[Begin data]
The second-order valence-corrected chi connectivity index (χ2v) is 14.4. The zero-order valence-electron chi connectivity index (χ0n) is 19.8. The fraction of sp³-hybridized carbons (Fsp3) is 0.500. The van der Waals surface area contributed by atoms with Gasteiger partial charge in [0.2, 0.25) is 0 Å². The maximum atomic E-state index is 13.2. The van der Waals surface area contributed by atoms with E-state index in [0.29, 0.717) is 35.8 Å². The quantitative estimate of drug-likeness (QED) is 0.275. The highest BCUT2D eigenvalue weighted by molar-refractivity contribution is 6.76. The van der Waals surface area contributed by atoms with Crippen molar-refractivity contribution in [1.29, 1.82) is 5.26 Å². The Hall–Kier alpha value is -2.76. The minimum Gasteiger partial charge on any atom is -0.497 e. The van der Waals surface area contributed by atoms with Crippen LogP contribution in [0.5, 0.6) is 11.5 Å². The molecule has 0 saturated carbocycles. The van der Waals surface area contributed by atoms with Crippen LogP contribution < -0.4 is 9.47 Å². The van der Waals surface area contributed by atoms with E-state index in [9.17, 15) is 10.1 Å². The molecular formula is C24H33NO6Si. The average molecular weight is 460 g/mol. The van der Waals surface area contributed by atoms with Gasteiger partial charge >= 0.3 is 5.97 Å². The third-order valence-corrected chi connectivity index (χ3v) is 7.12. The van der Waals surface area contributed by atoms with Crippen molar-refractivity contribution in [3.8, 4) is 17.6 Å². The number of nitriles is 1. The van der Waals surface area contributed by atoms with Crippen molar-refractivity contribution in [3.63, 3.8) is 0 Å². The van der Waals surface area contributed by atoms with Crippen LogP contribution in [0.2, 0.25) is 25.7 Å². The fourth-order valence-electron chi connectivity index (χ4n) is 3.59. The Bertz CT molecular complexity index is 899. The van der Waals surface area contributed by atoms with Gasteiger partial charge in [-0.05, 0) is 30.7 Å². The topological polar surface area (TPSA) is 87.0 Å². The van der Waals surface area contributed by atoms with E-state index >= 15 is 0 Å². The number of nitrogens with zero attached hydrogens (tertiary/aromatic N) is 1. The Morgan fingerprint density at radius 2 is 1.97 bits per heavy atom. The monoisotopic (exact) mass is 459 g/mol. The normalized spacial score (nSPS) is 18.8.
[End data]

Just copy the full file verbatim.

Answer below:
The second-order valence-corrected chi connectivity index (χ2v) is 14.4. The zero-order valence-electron chi connectivity index (χ0n) is 19.8. The fraction of sp³-hybridized carbons (Fsp3) is 0.500. The van der Waals surface area contributed by atoms with Gasteiger partial charge in [0.2, 0.25) is 0 Å². The maximum atomic E-state index is 13.2. The van der Waals surface area contributed by atoms with E-state index in [0.29, 0.717) is 35.8 Å². The quantitative estimate of drug-likeness (QED) is 0.275. The highest BCUT2D eigenvalue weighted by molar-refractivity contribution is 6.76. The van der Waals surface area contributed by atoms with Crippen molar-refractivity contribution in [1.29, 1.82) is 5.26 Å². The Hall–Kier alpha value is -2.76. The minimum Gasteiger partial charge on any atom is -0.497 e. The van der Waals surface area contributed by atoms with Crippen LogP contribution in [0.5, 0.6) is 11.5 Å². The molecule has 0 saturated carbocycles. The van der Waals surface area contributed by atoms with Crippen LogP contribution < -0.4 is 9.47 Å². The van der Waals surface area contributed by atoms with E-state index in [9.17, 15) is 10.1 Å². The molecular formula is C24H33NO6Si. The average molecular weight is 460 g/mol. The van der Waals surface area contributed by atoms with Gasteiger partial charge >= 0.3 is 5.97 Å². The third-order valence-corrected chi connectivity index (χ3v) is 7.12. The van der Waals surface area contributed by atoms with Crippen molar-refractivity contribution in [3.8, 4) is 17.6 Å². The number of nitriles is 1. The van der Waals surface area contributed by atoms with Crippen molar-refractivity contribution in [3.63, 3.8) is 0 Å². The van der Waals surface area contributed by atoms with Crippen LogP contribution in [0.2, 0.25) is 25.7 Å². The fourth-order valence-electron chi connectivity index (χ4n) is 3.59. The Bertz CT molecular complexity index is 899. The van der Waals surface area contributed by atoms with Gasteiger partial charge in [-0.05, 0) is 30.7 Å². The topological polar surface area (TPSA) is 87.0 Å². The van der Waals surface area contributed by atoms with E-state index >= 15 is 0 Å². The number of nitrogens with zero attached hydrogens (tertiary/aromatic N) is 1. The Morgan fingerprint density at radius 2 is 1.97 bits per heavy atom. The monoisotopic (exact) mass is 459 g/mol. The normalized spacial score (nSPS) is 18.8.